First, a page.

Plant pecan trees in winter

Richard Bogren, Gill, Daniel J.  |  11/30/2009 10:14:25 PM

For Release On Or After 12/11/09

By Dan Gill
LSU AgCenter Horticulturist

November through February is the best time to plant pecan trees. But before you decide to add a pecan tree to your landscape, you have some things to consider.

Pecan trees grow to be quite large – 60 feet tall with a spread of 40 feet – so make sure your site is large enough. In addition, the wood of pecan trees is somewhat brittle. You should not plant a pecan in a location where branches might fall on your house or other structures. Pecan trees should be planted at least 20 feet (preferably more) away from homes, garages, patios and other structures.

You can select from a number of recommended varieties. These include Elliot, Candy, Sumner, Houma, Caddo, Oconee and Melrose, which are more resistant to diseases and are better suited for home landscapes. Pecans must be cross-pollinated to produce well. Generally, enough pecan trees are in an area for this to happen even if you plant only one tree.

Pecans are wind-pollinated, and the pollen can travel some distance. However, if there are no pecan trees in your area, you should plant two different types – Elliot, Candy Sumner or Melrose with either Houma, Caddo or Oconee.

Planting pecan trees

Survival is usually better when you plant smaller-sized, 4- to 5-foot trees grown in containers. Never allow the roots of the trees to dry out prior to planting. Dig large holes for planting – two to three times the diameter of the root ball and the same depth.

Prune badly damaged and dead roots from the trees before planting. Place the root ball of the tree in the hole and fill back in around it with the soil you dug out.

It will be important to water young trees during periods of dry weather, especially during the first and even second summers after planting. Use mulches around newly planted trees to conserve moisture and prevent weeds.

Why pecan trees fail to bear

Home gardeners sometimes are perplexed to discover that their pecan trees have failed to produce well. First, you must consider the time since planting. Pecan trees generally take 6-10 years after planting before they begin to produce good crops of nuts. You need time and patience.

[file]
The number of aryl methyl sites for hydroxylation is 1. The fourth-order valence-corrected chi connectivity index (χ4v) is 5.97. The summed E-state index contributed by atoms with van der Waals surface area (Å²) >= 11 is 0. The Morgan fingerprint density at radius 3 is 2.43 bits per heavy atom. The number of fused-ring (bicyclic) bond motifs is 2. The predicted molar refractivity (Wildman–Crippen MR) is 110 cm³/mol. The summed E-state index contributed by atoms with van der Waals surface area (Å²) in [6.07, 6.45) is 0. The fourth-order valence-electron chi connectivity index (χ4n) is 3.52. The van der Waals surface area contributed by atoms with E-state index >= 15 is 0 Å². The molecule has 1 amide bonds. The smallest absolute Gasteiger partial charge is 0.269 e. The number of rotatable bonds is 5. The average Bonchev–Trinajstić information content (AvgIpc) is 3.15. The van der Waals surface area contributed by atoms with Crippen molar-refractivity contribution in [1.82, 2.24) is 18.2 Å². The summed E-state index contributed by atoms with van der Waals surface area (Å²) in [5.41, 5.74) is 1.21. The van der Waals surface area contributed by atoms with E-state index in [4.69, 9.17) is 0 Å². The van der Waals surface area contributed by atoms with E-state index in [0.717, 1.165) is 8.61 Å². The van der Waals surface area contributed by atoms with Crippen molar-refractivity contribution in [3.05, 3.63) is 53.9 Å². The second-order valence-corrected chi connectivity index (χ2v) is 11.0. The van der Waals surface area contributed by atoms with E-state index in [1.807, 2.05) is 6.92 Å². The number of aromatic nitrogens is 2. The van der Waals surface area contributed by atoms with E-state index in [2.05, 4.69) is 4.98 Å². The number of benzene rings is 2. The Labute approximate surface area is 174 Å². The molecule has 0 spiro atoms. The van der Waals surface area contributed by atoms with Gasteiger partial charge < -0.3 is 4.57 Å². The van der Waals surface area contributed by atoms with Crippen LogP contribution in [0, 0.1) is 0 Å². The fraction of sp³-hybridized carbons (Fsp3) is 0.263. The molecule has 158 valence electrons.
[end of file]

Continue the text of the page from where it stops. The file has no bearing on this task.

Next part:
In many cases, you may have trees that once produced but now, year after year, yield few if any pecans. Trees also may produce nice crops of nuts, but the quality leaves a lot to be desired – the nuts are poorly filled or contain no meat at all. What has gone wrong? Is there any way pecan trees can be brought back into production and maintained?

Healthy leaves are essential for nut production

Think of a pecan tree as a very complex factory where leaves are responsible for producing the food that ultimately is used to make nuts. It takes about 40 pecan leaflets to set and fill out a single pecan nut.

During the growing season, foliage manufactures food that’s translocated and stored in the root system for nut production the next spring. Early leaf loss causes a shortage of healthy leaves and limited or reduced nut production the next year. Foliage damage during the growing season also can reduce that year’s crop.

Early leaf loss can be the result of a combination of problems, especially a disease called scab. It is a fungal disease that appears early on the leaves and nuts as small black lesions that later enlarge and completely blacken the leaves, eventually killing them and causing defoliation.

Scab also will attack and damage the shuck or outer covering of the nut and cause a poorly filled or hollow pecan. If you see numerous black spots, streaks or areas on the shuck of the pecan and the nuts are poorly filled, pecan scab is the problem.

In addition, various leaf-feeding insects can compound problems. Insects such as aphids, mites and fall webworms attack pecan leaves, contributing to early defoliation.

The pecan variety dictates the severity of the scab problem. Many of the older varieties – such as Stuart, Success, Mahan and Desirable – are very susceptible to scab disease. On the other hand, varieties mentioned at the beginning of this column are moderately to very resistant to the scab organism.

Pecan varieties not considered scab-resistant can be kept in production only through the application of fungicides throughout the growing season. Pecan trees are too large to be sprayed with conventional garden equipment, and most gardeners do not have spray equipment that will reach the top of a 30-foot tree.

Another ingredient helpful in maintaining productive pecan trees is an annual application of fertilizer. Pecan trees should be fertilized in February with about one pound of general-purpose fertilizer per inch diameter of the trunk measured three feet from the ground. Do not fertilize young trees the first year they are planted.

Pecans are such an important part of our culture and cuisine, and it’s nice to have plenty of pecans to use and share from your own tree. Just remember that sufficient room, proper variety selection and good care are important to success.

Rick Bogren

 

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